New York Times article about Bullfrog Valley Gang.
The Seed and the Story is a weekly column published in the Post Dispatch, and syndicated in the Courier, exploring folklife, sustainability, oral history, storytelling, human rights,and community in Yell County (and surrounding areas), Arkansas.
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I’m excited to announce that beginning with today’s column, the Seed and the Story will be partnering with the Encyclopedia of Arkansas History and Culture, an online resource affiliated with the Central Arkansas Libraries, to feature information found in the Encyclopedia pertaining to Pope and Yell Counties. This series will run once a month and cover a variety of topics ranging from local history to living traditions. This first installment was suggested by Guy Lancaster, editor of the Encyclopedia. Written by Ernest Dumas, the entry entitled “Bullfrog Valley Gang,” sheds light on Pope County’s more rural and lawless past.
The Bullfrog Valley, an unincorporated community not typically recognized on current Arkansas state maps, is located along the Big Piney Creek near the community of Silex. According to Dumas, historically the valley followed the Big Piney, running from Long Pool to Booger Hollow. Within this secluded valley operated one of the nation’s most notorious counterfeiting rings. The secret service listed George Rozelle as the gang’s ringleader, claiming he moved to Pope County from Nebraska in the late 1800s and soon thereafter shipped in counterfeiting supplies from Chicago. He then retreated to the isolated valley where he set up a mint and began making five and ten dollar bank notes.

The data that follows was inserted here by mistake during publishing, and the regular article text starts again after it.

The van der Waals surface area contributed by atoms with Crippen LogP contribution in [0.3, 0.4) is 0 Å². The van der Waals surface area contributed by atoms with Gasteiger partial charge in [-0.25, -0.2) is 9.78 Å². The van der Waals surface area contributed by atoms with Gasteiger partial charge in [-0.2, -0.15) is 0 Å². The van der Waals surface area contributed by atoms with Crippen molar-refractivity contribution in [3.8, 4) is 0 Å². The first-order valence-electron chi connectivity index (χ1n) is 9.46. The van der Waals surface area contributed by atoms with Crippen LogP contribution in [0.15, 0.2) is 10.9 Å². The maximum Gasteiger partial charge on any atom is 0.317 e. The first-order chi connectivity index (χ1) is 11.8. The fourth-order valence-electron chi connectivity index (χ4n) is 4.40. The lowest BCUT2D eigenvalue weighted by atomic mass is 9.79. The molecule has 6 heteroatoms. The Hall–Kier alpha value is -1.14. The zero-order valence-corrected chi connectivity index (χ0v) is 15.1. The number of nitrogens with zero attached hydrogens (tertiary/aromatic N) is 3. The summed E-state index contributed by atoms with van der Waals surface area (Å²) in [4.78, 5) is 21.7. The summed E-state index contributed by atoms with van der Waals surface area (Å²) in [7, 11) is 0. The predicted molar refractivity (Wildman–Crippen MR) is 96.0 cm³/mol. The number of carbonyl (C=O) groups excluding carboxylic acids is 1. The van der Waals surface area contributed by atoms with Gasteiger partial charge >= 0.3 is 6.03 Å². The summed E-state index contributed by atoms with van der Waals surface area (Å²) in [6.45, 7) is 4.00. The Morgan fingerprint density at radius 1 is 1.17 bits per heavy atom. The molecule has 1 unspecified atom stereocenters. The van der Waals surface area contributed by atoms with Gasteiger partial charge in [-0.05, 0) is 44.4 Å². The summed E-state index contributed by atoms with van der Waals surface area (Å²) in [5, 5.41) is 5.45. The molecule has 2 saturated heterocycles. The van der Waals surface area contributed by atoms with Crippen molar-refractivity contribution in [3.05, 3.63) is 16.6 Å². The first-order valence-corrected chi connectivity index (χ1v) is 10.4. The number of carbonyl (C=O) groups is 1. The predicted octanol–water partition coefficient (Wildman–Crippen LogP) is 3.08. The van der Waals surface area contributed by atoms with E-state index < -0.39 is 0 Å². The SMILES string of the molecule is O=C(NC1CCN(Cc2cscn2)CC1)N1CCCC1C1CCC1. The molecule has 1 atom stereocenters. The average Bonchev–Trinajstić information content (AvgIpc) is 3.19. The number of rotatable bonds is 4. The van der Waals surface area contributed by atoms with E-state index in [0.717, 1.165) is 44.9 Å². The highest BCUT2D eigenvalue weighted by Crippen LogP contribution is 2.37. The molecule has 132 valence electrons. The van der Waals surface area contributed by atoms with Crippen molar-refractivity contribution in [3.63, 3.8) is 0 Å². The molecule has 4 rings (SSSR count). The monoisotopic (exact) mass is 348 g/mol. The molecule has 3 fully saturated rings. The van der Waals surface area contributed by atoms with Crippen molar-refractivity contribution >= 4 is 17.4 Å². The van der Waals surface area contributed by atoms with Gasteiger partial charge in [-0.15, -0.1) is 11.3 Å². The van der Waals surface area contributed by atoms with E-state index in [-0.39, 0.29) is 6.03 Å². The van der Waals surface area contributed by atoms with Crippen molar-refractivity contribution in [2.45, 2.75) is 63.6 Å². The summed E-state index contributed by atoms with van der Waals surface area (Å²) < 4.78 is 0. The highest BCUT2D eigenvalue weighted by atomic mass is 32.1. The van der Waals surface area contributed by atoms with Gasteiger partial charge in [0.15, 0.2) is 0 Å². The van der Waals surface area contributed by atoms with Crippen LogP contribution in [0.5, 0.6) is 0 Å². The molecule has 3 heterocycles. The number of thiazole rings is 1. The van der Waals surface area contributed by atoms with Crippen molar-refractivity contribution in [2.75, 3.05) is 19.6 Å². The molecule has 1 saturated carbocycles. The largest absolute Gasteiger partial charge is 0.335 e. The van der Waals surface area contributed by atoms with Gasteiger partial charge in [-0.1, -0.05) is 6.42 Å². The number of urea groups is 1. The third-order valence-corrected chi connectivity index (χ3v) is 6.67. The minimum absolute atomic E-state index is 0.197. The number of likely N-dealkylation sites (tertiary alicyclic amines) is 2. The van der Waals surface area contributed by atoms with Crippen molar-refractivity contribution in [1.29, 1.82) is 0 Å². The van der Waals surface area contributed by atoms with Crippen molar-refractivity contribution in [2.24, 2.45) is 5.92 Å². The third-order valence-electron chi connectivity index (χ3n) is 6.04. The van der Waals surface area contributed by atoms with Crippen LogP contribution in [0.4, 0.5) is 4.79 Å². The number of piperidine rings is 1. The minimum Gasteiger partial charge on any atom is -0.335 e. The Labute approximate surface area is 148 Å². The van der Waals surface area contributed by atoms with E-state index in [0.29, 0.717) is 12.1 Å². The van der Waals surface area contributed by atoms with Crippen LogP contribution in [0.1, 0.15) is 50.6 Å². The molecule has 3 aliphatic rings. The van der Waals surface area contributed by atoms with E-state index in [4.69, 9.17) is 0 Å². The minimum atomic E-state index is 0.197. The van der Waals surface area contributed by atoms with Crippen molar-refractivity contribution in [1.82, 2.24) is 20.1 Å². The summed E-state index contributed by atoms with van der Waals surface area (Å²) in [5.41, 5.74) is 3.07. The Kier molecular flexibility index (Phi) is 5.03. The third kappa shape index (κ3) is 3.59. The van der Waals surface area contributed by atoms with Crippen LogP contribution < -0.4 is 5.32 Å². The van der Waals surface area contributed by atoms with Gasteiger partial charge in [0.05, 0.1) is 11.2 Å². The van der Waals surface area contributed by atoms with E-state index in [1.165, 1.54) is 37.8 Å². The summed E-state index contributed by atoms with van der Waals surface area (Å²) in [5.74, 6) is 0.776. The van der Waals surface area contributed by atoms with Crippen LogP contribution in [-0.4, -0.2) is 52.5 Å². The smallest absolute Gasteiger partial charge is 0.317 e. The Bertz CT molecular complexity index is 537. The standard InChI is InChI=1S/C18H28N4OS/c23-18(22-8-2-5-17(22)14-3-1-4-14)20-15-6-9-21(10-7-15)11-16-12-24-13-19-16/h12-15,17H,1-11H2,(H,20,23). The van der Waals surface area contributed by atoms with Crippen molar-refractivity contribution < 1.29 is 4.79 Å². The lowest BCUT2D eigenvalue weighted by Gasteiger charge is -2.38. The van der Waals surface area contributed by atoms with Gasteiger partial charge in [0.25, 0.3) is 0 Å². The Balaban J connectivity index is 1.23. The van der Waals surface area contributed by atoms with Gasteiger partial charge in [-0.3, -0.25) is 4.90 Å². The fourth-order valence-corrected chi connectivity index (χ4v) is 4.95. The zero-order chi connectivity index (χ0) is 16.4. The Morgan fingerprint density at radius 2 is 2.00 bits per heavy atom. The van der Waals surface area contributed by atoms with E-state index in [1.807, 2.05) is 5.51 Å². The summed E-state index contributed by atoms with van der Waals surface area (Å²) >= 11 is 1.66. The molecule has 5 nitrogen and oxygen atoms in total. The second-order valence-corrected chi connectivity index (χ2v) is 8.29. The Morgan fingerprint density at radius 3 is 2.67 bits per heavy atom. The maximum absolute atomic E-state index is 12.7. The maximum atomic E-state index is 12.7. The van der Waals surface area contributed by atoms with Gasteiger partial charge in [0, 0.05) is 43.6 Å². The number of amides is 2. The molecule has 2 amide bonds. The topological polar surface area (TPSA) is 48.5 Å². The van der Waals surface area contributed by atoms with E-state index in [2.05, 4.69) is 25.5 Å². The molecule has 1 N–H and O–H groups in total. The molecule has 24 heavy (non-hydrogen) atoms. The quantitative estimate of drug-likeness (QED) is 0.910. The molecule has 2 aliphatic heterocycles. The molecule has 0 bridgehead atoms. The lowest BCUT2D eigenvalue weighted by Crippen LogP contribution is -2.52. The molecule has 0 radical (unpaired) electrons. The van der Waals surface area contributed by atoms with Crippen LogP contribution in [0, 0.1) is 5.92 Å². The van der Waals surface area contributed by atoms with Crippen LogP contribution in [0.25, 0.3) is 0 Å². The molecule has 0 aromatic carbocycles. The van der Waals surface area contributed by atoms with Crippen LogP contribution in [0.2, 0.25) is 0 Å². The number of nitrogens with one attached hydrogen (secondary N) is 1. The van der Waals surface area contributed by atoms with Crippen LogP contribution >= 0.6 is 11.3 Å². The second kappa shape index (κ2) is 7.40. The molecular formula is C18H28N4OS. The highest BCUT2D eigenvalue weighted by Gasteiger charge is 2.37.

Perhaps what’s most interesting about the gang is the vast nature of the operation, which employed agents in both Canada and Mexico. While much of the activity of the gang remains a mystery, on June 28, 1897 the Bullfrog Valley made the front page of the New York Times when the paper ran an article on the capture of three of the gang’s men. In the end, 15 men were arrested, tried and convicted in federal courts in both Fort Smith and Little Rock. Rozelle, however, was not one of them.
Even though federal agents were long aware of the gang’s activity, Dumas explains, the gang was able to avoid capture for some time by moving back and forth between Pope and Johnson Counties. It appears the ringleader, Rozelle, was especially adept at this and often escaped with his press. Eventually, however, he buried his equipment in the valley and fled the region. Secret service later found three of the men who helped Rozelle hide the equipment and discovered the supposed area where the machine was buried. Dumas suspects that the secret service may have elaborated just a bit when it claimed the agent lived there for three years waiting to uncover the mint: “One of the three men weakened under pressure and was about to turn in the other two when he was slain by a load of buckshot fired through his front window.” Dumas continues, “Feeling safe then, one of the men dug up the equipment one night and the agent arrested him.” The ringleader, however, was never found alive. The agent later discovered Rozelle’s grave in Cleburne County.
Are you familiar with the Bullfrog Valley? Have you heard stories of the Bullfrog Valley gang? One of the wonderful things about the Encyclopedia is its interactive nature. You can add your own information regarding this, and many other stories, in the comments section below the article, thus engaging in conversation with others interested in this topic. To learn more about the Bullfrog Valley gang and why counterfeiting was such a large problem in the late 1800s, read the original entry here. Thanks so much for reading!